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Late-breaking telexes from the craft spirit front by Wayne Curtis, author of And a Bottle of Rum: A History of the New World in 10 Cocktails, columnist for Imbibe, and designated drinker for The Atlantic magazine.

  • And a Bottle of Rum: A History of the New World in Ten Cocktails
    And a Bottle of Rum: A History of the New World in Ten Cocktails
    by Wayne Curtis

Contact: Email me via www.waynecurtis.com

Twitter: @waynecurtis

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Thursday
Jan142010

An early look at Banks Five Island Rum

Banks Five Island Rum will be rolling into bars and liquor stores over the next couple of months. It’s named after noted explorer Sir Joseph Banks, and is the product of John Pellaton (former president of Hine Cognac USA) and his partners. It’s not a rich amber rum, like you might expect, but an intriguing, intense white rum bottled at 43 percent ABV, with a suggested retail price of $25 to $28. He’s planning to roll it out nationally over the next year.

I sampled a dram with Pellaton when he was in New Orleans with his family engaging in some holiday cheer. We met at Bar Uncommon, presided over by the inimitable Chris McMillian. On first sniff, I was pretty sure that it was an agricole rum — the aroma was pleasingly vegetal and grassy. But Pellaton shook his head and smiled a little. It’s not from fresh sugar cane, he said. This flummoxed me.

I let the silence hang, and eventually he started confessing, saying it was actually a blend of rums from five distilleries, each aged between three and twelve years then filtered. The rums are from Trinidad, Jamaica, Barbados, Guyana (well, four islands plus one, I guess) and a “secret island.” More silence, more inscrutable nodding.

Eventually, it came out — the fifth island was Java — the largest Indonesian island, and a place where Banks the explorer spent some time. The rum blend actually contains Batavia arrack, which at last explained some of that pleasing funk I was picking up.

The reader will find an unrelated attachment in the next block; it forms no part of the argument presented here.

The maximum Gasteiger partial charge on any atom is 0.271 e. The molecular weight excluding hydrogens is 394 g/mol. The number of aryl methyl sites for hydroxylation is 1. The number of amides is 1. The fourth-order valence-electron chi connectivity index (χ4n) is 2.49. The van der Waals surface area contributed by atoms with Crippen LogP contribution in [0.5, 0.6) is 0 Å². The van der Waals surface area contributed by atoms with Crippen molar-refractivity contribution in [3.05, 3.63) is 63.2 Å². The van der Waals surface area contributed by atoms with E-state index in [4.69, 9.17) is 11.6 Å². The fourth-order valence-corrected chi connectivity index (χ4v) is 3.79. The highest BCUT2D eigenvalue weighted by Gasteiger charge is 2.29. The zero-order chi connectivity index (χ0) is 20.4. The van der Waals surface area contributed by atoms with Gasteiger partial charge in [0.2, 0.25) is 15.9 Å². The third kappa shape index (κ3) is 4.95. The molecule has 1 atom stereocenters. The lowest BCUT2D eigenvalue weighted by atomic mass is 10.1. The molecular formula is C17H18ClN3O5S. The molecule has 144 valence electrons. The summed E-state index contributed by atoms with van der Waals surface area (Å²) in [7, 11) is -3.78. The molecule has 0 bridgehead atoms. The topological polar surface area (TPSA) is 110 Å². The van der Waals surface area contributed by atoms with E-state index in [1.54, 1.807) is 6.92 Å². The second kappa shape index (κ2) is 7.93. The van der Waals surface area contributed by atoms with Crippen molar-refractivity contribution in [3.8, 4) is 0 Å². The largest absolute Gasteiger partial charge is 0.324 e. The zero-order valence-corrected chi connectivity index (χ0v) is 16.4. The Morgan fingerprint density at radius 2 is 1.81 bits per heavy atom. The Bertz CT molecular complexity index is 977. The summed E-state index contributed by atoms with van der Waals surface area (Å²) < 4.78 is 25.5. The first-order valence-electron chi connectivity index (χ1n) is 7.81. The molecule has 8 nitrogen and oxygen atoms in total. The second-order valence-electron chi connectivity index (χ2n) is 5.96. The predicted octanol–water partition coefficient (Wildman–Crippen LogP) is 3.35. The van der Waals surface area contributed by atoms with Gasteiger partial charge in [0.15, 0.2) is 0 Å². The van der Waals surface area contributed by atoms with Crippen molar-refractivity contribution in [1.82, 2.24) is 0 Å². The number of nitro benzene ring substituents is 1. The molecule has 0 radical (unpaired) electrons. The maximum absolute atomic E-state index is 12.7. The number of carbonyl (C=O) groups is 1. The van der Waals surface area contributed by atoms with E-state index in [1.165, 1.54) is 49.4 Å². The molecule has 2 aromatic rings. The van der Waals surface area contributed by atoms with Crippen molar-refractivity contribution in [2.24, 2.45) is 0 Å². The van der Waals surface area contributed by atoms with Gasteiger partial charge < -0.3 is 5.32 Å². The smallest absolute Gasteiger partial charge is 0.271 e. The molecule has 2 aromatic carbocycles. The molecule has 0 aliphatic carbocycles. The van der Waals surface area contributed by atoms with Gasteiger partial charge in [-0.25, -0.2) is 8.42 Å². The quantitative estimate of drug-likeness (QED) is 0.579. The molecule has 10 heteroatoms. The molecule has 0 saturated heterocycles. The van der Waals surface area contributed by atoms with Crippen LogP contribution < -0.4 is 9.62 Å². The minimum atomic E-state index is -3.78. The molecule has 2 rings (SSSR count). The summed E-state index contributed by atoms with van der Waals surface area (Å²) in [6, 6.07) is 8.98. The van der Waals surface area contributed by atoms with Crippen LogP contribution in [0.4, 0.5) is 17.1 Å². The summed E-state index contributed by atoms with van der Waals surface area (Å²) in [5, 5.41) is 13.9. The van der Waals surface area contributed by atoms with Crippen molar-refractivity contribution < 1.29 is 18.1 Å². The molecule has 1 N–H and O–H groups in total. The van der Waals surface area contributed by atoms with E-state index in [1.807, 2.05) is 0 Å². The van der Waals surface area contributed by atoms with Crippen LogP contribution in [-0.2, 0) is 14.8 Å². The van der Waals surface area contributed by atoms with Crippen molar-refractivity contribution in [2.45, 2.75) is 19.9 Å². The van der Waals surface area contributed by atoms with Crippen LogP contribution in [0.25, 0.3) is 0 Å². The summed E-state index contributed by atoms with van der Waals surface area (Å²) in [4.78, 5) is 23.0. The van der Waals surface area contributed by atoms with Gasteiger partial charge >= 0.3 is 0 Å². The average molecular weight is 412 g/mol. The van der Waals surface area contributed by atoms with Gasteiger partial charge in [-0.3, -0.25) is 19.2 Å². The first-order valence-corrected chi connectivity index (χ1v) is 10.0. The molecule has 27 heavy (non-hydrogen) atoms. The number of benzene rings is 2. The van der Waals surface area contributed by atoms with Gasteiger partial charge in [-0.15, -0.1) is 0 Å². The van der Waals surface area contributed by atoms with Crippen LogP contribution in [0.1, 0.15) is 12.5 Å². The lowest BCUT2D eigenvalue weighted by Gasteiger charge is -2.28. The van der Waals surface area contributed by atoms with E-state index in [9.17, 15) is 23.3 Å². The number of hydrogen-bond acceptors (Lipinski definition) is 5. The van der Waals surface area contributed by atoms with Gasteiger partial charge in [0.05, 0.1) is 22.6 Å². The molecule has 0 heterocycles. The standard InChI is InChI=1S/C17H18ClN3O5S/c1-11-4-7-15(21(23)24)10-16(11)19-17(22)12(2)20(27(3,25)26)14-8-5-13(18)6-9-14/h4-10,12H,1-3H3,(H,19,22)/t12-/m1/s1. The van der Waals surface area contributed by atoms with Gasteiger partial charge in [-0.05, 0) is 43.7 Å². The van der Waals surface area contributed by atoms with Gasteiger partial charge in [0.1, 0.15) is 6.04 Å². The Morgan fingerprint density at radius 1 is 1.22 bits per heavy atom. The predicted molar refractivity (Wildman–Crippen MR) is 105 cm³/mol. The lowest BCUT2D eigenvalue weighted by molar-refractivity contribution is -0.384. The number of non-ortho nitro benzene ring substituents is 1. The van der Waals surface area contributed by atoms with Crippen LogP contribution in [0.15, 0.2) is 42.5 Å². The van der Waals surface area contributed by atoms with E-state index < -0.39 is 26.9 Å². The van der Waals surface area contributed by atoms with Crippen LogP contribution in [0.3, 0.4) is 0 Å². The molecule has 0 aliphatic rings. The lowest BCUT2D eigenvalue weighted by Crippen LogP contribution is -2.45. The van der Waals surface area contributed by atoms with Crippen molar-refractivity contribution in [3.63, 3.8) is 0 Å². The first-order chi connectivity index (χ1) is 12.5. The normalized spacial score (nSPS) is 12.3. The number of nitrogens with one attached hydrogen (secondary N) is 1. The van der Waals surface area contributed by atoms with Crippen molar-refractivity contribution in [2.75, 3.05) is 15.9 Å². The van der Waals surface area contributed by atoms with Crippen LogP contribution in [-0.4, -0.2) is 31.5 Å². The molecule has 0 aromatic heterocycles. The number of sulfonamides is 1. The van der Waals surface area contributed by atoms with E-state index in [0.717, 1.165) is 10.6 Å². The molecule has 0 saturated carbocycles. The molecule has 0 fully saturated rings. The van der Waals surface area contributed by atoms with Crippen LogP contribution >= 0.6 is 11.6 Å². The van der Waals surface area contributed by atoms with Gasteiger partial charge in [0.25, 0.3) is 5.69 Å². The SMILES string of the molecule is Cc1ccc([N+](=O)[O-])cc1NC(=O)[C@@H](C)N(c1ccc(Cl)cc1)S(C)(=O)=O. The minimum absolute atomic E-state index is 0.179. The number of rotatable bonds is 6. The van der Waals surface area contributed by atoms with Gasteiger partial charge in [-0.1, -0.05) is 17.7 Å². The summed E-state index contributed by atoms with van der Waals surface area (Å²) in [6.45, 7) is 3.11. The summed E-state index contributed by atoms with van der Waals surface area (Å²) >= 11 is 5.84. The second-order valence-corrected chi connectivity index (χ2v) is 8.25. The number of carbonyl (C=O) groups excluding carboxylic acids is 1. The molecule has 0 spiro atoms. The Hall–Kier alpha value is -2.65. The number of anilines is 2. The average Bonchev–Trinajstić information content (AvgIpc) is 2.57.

Banks is a lovely rum, fairly dry and with a big mid-palate taste, although the exceedingly long finish was complicated for me — it was gingery and peppery, which was nice, but also a little bitter and puckery. I’ll give Banks the benefit of the doubt, though: I’d just had a Campari cocktail before sampling, so that may have led me astray. I look forward to trying Banks again with a fresh palate.  

McMillian made us a daiquiri with it — quite nice. It had the robustness of a daiquiri made with an aged rum, but with that lovely alabaster luminescence of a white rum daiquiri. (I don’t like my daiquiris to look like the Mississippi River.) I'm guessing with its extremely full body, this will make a nice addition to tiki drinks and other exotics. It’s not be “arracky” enough to substitute for the fuller Haus Alpenz Batavia Arrack, but I’d like to try them side by side.

Banks, in fact, might be edging into a new category of rum. I’m not sure what to call it, but it’s not a navy rum like Goslings (another blend), nothing like a Demerara rum, and didn’t even compare with a medium-bodied rum like Mount Gay. Banks grazes alone in its own pasture, and seems perfectly happy being there.

Banks Five Island Rum will be appearing in selected markets starting in February. For more information, check Banks Five Island Rum.

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Reader Comments (3)

Sounds like a great rum. I just sampled a new rum from the makers of Root - Crusoe Rum the other night, which is also a blend of different styles of rum.

I'm really excited about the new wave of rums that are taking the best elements of the different, more established styles and giving us spirits that are versatile and unique. It's a great time to be a rum lover.

January 14, 2010 | Unregistered CommenterMatt Robold

True. It's nice seeing entrepreneurs doing what Trader Vic and Don the Beachcomber did years ago -- figuring out how different rums work best together.

January 15, 2010 | Registered CommenterWayne Curtis

I need some of this pronto!

August 17, 2011 | Unregistered CommenterKahuna Kevin

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